This flying paper model uses an airfoil to produce excellent flying
charecteristics. An airfoil is a special shaped wing that forces air
to move faster across the upper surface than it does across the lower surface.
The faster moving air creates a low pressure area on top of the wing resulting
in an upwards force from the higher presssure air below. The science behind
this effect is explained by Bernoulli’s Principle.
|Fold a standard (8.5" x 11") piece of paper, 7 cm from one end.
|Fold paper down center.
|Fold two outer corners to center and tape in place.
|Fold both wings down on a line 2 cm from the bottom of the fuselage.
|Fold both wings up on a line 1 cm from the the top of the fuselage.
|Cut both wings, as shown, on the dotted line.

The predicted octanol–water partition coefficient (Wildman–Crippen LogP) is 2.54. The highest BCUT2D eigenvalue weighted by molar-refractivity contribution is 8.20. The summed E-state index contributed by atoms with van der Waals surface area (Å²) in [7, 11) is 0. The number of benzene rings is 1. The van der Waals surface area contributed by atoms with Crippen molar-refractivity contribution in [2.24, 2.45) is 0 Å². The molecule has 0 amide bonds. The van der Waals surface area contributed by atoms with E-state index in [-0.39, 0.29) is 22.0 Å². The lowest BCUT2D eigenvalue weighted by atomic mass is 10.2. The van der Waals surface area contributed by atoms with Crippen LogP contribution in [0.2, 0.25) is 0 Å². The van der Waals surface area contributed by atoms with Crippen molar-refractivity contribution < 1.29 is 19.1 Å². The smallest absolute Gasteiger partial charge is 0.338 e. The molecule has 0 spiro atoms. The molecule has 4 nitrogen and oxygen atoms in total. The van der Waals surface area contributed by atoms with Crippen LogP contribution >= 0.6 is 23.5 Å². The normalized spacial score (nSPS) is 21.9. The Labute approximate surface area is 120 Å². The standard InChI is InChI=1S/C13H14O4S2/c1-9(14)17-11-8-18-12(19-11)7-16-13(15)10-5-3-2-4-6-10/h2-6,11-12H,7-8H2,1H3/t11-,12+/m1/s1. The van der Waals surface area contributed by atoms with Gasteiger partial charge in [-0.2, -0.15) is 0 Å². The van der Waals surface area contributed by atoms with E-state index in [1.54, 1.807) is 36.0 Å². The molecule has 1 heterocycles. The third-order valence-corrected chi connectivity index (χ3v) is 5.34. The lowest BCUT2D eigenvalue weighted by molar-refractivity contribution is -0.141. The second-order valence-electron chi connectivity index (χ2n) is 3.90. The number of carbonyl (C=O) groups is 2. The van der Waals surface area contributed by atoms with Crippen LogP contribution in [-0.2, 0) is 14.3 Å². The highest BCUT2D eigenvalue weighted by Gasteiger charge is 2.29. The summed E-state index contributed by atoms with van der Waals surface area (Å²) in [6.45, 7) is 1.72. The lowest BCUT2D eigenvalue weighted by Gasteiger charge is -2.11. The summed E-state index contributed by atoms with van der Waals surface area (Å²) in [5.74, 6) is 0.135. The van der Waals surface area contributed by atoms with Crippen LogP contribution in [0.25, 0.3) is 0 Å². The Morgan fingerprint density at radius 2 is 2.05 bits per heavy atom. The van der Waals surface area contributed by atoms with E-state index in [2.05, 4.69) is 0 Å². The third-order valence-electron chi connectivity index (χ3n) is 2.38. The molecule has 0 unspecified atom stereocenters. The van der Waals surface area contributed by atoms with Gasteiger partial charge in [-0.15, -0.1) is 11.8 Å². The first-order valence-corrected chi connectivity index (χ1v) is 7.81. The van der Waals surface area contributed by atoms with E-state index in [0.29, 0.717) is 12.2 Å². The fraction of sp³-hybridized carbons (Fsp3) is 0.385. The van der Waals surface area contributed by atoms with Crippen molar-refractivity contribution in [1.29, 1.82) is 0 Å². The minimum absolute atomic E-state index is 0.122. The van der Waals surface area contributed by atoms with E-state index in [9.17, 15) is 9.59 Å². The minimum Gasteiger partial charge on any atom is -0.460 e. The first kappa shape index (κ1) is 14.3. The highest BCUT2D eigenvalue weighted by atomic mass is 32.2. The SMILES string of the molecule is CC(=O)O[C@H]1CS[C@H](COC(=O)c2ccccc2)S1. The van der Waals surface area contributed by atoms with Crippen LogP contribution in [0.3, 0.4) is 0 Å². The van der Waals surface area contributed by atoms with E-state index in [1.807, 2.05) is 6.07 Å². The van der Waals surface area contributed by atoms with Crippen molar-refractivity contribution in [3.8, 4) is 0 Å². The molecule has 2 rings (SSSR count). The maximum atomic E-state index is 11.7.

|Hold the wings up out of the way and cut the fuselage
on the dotted lines.
A = 2 cm, B = 3 cm.
Push tail up to top of fuselage. Fold
sharp point of nose back in. Wrap tape around shoulder at front. Tape
the fuselage together along the top.
This model flys best in calm conditions. A gymnasium is an excellent place to experiment.
Folding the trim tabs down will cause the model to dive,
folding them up will cause it to climb.
Twisting the rudder left or right will cause the model to turn that way.
Adding weight (a paper clip is perfect) to the fuselage will change flying characteristics.
Try moving the weight along the fuselage.
This stepped air foil creates a longer path over top of the wing.
Air travels faster across the top creating lower pressure and lift.
Bernoulli's principle states that when some portions of a fluid (gas, liquid)
system are moving faster then others, the fastest moving fluid will create
the least pressure.
Bernoulli's principle was named for Daniel Bernoulli (1700-1782), a Swiss mathematician.
Some Bernoulli links: